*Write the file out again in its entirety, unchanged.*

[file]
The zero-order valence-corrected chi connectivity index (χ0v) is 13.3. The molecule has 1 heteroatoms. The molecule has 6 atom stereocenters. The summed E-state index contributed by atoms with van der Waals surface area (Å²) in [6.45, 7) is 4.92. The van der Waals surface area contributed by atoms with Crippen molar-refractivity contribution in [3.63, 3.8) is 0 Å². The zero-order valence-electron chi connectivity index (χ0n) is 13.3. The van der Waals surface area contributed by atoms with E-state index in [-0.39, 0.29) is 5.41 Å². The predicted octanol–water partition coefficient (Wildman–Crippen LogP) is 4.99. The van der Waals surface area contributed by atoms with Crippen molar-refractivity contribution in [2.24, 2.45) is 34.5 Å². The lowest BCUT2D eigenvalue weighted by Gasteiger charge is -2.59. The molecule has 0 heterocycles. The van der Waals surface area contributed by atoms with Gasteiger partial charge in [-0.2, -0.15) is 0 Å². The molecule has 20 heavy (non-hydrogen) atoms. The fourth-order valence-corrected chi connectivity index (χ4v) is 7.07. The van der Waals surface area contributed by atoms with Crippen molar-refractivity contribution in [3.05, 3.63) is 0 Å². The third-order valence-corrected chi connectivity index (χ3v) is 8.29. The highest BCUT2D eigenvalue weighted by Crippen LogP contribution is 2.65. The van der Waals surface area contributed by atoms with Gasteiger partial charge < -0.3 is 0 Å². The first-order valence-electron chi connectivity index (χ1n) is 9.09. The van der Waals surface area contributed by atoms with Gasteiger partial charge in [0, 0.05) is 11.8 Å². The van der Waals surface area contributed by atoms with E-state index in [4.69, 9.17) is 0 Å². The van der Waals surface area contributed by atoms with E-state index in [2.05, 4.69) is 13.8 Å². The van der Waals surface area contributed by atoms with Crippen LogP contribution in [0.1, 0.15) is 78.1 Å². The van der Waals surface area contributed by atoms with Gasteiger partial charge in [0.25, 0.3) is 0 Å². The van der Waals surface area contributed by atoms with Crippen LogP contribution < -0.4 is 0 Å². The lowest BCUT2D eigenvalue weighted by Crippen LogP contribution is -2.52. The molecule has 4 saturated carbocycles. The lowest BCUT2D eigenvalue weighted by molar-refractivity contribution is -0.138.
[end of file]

The zero-order valence-corrected chi connectivity index (χ0v) is 13.3. The molecule has 1 heteroatoms. The molecule has 6 atom stereocenters. The summed E-state index contributed by atoms with van der Waals surface area (Å²) in [6.45, 7) is 4.92. The van der Waals surface area contributed by atoms with Crippen molar-refractivity contribution in [3.63, 3.8) is 0 Å². The zero-order valence-electron chi connectivity index (χ0n) is 13.3. The van der Waals surface area contributed by atoms with E-state index in [-0.39, 0.29) is 5.41 Å². The predicted octanol–water partition coefficient (Wildman–Crippen LogP) is 4.99. The van der Waals surface area contributed by atoms with Crippen molar-refractivity contribution in [2.24, 2.45) is 34.5 Å². The lowest BCUT2D eigenvalue weighted by Gasteiger charge is -2.59. The molecule has 0 heterocycles. The van der Waals surface area contributed by atoms with Gasteiger partial charge in [-0.2, -0.15) is 0 Å². The molecule has 20 heavy (non-hydrogen) atoms. The fourth-order valence-corrected chi connectivity index (χ4v) is 7.07. The van der Waals surface area contributed by atoms with Crippen molar-refractivity contribution in [3.05, 3.63) is 0 Å². The third-order valence-corrected chi connectivity index (χ3v) is 8.29. The highest BCUT2D eigenvalue weighted by Crippen LogP contribution is 2.65. The van der Waals surface area contributed by atoms with Gasteiger partial charge < -0.3 is 0 Å². The first-order valence-electron chi connectivity index (χ1n) is 9.09. The van der Waals surface area contributed by atoms with Gasteiger partial charge in [0, 0.05) is 11.8 Å². The van der Waals surface area contributed by atoms with E-state index in [4.69, 9.17) is 0 Å². The van der Waals surface area contributed by atoms with E-state index in [2.05, 4.69) is 13.8 Å². The van der Waals surface area contributed by atoms with Crippen LogP contribution in [0.1, 0.15) is 78.1 Å². The van der Waals surface area contributed by atoms with Gasteiger partial charge in [0.25, 0.3) is 0 Å². The van der Waals surface area contributed by atoms with Crippen LogP contribution < -0.4 is 0 Å². The lowest BCUT2D eigenvalue weighted by Crippen LogP contribution is -2.52. The molecule has 4 saturated carbocycles. The lowest BCUT2D eigenvalue weighted by molar-refractivity contribution is -0.138.